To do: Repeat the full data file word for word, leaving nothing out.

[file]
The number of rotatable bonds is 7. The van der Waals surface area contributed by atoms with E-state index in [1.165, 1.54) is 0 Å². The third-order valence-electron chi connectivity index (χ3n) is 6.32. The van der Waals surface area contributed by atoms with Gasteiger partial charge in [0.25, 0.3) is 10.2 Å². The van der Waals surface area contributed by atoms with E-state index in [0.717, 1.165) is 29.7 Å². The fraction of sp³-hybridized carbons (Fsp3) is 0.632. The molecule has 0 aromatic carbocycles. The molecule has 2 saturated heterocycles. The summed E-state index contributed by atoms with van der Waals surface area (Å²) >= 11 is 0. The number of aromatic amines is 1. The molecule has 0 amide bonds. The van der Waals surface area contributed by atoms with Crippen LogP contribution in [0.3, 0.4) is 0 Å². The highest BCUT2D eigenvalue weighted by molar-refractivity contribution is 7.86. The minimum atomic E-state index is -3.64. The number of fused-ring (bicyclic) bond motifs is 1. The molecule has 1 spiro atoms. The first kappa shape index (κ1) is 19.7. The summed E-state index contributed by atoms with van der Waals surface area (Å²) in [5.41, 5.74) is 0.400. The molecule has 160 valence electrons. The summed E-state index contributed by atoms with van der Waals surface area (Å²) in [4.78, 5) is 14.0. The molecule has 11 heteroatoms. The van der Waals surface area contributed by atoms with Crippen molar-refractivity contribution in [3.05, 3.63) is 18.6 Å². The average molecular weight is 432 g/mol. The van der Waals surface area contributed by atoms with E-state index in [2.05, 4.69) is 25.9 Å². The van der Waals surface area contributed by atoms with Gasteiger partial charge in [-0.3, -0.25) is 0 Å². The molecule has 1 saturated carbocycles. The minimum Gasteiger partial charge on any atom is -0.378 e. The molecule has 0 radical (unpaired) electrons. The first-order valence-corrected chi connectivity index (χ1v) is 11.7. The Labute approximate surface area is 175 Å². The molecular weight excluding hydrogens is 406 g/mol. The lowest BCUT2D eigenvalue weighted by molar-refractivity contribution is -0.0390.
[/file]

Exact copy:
The number of rotatable bonds is 7. The van der Waals surface area contributed by atoms with E-state index in [1.165, 1.54) is 0 Å². The third-order valence-electron chi connectivity index (χ3n) is 6.32. The van der Waals surface area contributed by atoms with Gasteiger partial charge in [0.25, 0.3) is 10.2 Å². The van der Waals surface area contributed by atoms with E-state index in [0.717, 1.165) is 29.7 Å². The fraction of sp³-hybridized carbons (Fsp3) is 0.632. The molecule has 0 aromatic carbocycles. The molecule has 2 saturated heterocycles. The summed E-state index contributed by atoms with van der Waals surface area (Å²) >= 11 is 0. The number of aromatic amines is 1. The molecule has 0 amide bonds. The van der Waals surface area contributed by atoms with Crippen LogP contribution in [0.3, 0.4) is 0 Å². The highest BCUT2D eigenvalue weighted by molar-refractivity contribution is 7.86. The minimum atomic E-state index is -3.64. The number of fused-ring (bicyclic) bond motifs is 1. The molecule has 1 spiro atoms. The first kappa shape index (κ1) is 19.7. The summed E-state index contributed by atoms with van der Waals surface area (Å²) in [5.41, 5.74) is 0.400. The molecule has 160 valence electrons. The summed E-state index contributed by atoms with van der Waals surface area (Å²) in [4.78, 5) is 14.0. The molecule has 11 heteroatoms. The van der Waals surface area contributed by atoms with Crippen molar-refractivity contribution in [3.05, 3.63) is 18.6 Å². The average molecular weight is 432 g/mol. The van der Waals surface area contributed by atoms with E-state index in [2.05, 4.69) is 25.9 Å². The van der Waals surface area contributed by atoms with Gasteiger partial charge in [-0.3, -0.25) is 0 Å². The molecule has 1 saturated carbocycles. The minimum Gasteiger partial charge on any atom is -0.378 e. The molecule has 0 radical (unpaired) electrons. The first-order valence-corrected chi connectivity index (χ1v) is 11.7. The Labute approximate surface area is 175 Å². The molecular weight excluding hydrogens is 406 g/mol. The lowest BCUT2D eigenvalue weighted by molar-refractivity contribution is -0.0390.